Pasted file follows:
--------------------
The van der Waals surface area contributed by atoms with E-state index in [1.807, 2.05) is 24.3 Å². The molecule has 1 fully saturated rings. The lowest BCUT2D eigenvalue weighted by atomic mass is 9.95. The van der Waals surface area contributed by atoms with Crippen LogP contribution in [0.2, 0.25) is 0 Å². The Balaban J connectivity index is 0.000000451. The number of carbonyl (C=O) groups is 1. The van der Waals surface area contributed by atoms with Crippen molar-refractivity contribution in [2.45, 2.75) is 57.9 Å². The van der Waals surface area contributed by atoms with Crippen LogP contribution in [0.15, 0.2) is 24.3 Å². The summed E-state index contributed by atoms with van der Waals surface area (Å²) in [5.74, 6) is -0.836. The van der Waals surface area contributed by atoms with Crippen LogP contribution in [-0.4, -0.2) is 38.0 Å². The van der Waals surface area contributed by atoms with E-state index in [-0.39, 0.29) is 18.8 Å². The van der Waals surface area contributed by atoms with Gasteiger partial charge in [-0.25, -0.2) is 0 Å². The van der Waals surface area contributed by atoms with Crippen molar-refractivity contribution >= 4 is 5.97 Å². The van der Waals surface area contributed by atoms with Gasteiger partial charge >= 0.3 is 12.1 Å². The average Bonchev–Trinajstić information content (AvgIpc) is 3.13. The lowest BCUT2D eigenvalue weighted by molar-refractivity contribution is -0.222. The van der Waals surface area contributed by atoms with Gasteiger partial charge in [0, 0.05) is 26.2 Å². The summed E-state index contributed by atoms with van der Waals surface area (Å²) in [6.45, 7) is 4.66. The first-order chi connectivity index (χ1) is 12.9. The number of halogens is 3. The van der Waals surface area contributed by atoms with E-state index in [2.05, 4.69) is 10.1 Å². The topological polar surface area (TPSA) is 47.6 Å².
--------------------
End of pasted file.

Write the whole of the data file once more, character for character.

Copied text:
The van der Waals surface area contributed by atoms with E-state index in [1.807, 2.05) is 24.3 Å². The molecule has 1 fully saturated rings. The lowest BCUT2D eigenvalue weighted by atomic mass is 9.95. The van der Waals surface area contributed by atoms with Crippen LogP contribution in [0.2, 0.25) is 0 Å². The Balaban J connectivity index is 0.000000451. The number of carbonyl (C=O) groups is 1. The van der Waals surface area contributed by atoms with Crippen molar-refractivity contribution in [2.45, 2.75) is 57.9 Å². The van der Waals surface area contributed by atoms with Crippen LogP contribution in [0.15, 0.2) is 24.3 Å². The summed E-state index contributed by atoms with van der Waals surface area (Å²) in [5.74, 6) is -0.836. The van der Waals surface area contributed by atoms with Crippen LogP contribution in [-0.4, -0.2) is 38.0 Å². The van der Waals surface area contributed by atoms with E-state index in [-0.39, 0.29) is 18.8 Å². The van der Waals surface area contributed by atoms with Gasteiger partial charge in [-0.25, -0.2) is 0 Å². The van der Waals surface area contributed by atoms with Crippen molar-refractivity contribution >= 4 is 5.97 Å². The van der Waals surface area contributed by atoms with Gasteiger partial charge >= 0.3 is 12.1 Å². The average Bonchev–Trinajstić information content (AvgIpc) is 3.13. The lowest BCUT2D eigenvalue weighted by molar-refractivity contribution is -0.222. The van der Waals surface area contributed by atoms with Gasteiger partial charge in [0, 0.05) is 26.2 Å². The summed E-state index contributed by atoms with van der Waals surface area (Å²) in [6.45, 7) is 4.66. The first-order chi connectivity index (χ1) is 12.9. The number of halogens is 3. The van der Waals surface area contributed by atoms with E-state index in [2.05, 4.69) is 10.1 Å². The topological polar surface area (TPSA) is 47.6 Å².